Almost 40 years ago at 6 years old, the SPCA told my mom they wouldn’t adopt to a family with children my age. Given that I was standing right there it shows how much some adults ignore smaller, younger creatures!
The caregiver relented, thankfully, after seeing me interact with the dogs. In the end, I was allowed to crawl into a kennel with a bunch of puppies–my dream!–and carefully extract the most shy dog. All these years later, I would strongly recommend against this for novice dog companions, though thankfully it worked for us.
Dumpling was a loving, and very loyal dog for many years until her death of old age complaints. She never met a stranger. Dumpy had obvious Dachshund/Beagle traits: gentle and happy temperament, brown/black coloring, head, and ears with mysteriously gnarled, stubby front legs and 30+ pound, round body.
She looked like a drag racer with her elevated hind end. There was no racing though since she tended toward pudge, not muscle! We didn’t know about Corgi’s yet so we called her a hound mix. Looking back I’d agree she was a delightful, funny mix of those three breeds. I remember one man joking that her mother was a Beagle and her dad was a traveling salesman!
I’d like to say I was an amazing trainer at that age, but I admit she did all the teaching. Looking back it’s simply amazing, and a testimony to her patience with children, that my brother and I were never bitten in the face.
Mild mannered Dumpy morphed into a snarling, snapping Cujo when we blew into her face. We would pile pillows in front of her while she happily panted and wagged her tail. Situated “safely” behind the soft barrier, we would pop over long enough to puff our cheeks and blow our air at her. The nightmare dog subsided instantaneously into a sweet, happy friend as soon as we quit antagonizing her.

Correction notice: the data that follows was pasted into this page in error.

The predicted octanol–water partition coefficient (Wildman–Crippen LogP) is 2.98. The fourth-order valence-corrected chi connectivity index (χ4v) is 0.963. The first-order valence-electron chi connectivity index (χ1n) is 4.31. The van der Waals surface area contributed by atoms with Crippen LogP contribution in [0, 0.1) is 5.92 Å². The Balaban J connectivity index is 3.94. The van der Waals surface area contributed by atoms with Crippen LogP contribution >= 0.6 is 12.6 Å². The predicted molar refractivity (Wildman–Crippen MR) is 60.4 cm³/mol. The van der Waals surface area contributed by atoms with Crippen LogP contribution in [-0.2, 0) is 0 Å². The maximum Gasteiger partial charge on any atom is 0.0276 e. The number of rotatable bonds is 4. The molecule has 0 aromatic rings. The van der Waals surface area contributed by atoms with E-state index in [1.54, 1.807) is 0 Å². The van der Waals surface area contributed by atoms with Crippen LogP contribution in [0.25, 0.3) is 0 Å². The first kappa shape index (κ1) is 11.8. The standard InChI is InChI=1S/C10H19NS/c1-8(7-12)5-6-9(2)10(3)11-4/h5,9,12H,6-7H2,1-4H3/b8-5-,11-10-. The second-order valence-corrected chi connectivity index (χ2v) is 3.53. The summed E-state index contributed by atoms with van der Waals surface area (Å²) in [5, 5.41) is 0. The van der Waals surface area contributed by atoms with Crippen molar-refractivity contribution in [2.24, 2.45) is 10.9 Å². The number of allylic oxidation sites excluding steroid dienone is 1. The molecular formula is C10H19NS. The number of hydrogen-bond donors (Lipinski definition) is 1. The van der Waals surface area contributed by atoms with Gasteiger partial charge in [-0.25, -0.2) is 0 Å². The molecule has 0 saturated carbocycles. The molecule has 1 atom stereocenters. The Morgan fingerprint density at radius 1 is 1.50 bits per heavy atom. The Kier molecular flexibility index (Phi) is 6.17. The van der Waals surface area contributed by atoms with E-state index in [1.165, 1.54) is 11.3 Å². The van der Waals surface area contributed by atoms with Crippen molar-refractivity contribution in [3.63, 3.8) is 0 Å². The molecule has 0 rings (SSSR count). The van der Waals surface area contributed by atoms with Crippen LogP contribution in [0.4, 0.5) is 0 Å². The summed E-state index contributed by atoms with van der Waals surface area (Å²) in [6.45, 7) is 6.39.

I guess this partially explains my own reluctance to adopt to a family with children, though in this case we were the most trouble over 10 not under! Fact of the matter is, dogs manage their environment with their mouths; lacking a very useful, thumby grip. Often while standing, a dog’s head is level with a child’s face. Kids can be challenging and rough. That’s a troubling combination…
My memories of Dumpy are warm and wonderful and I’m grateful for my parents willingness to enter into the significant care of a pup on our behalf. I believe my mom and dad would agree that most of the time I rose to the challenge of caring for her; even at 6.
The opportunity to bond with another animal, without all the complications of verbal language, was special and it undoubtedly sparked the desire in me to spend my life working with them.
Thank you, Dumpling! I will love you forever.
Who was your first dog? What did your first dog teach you?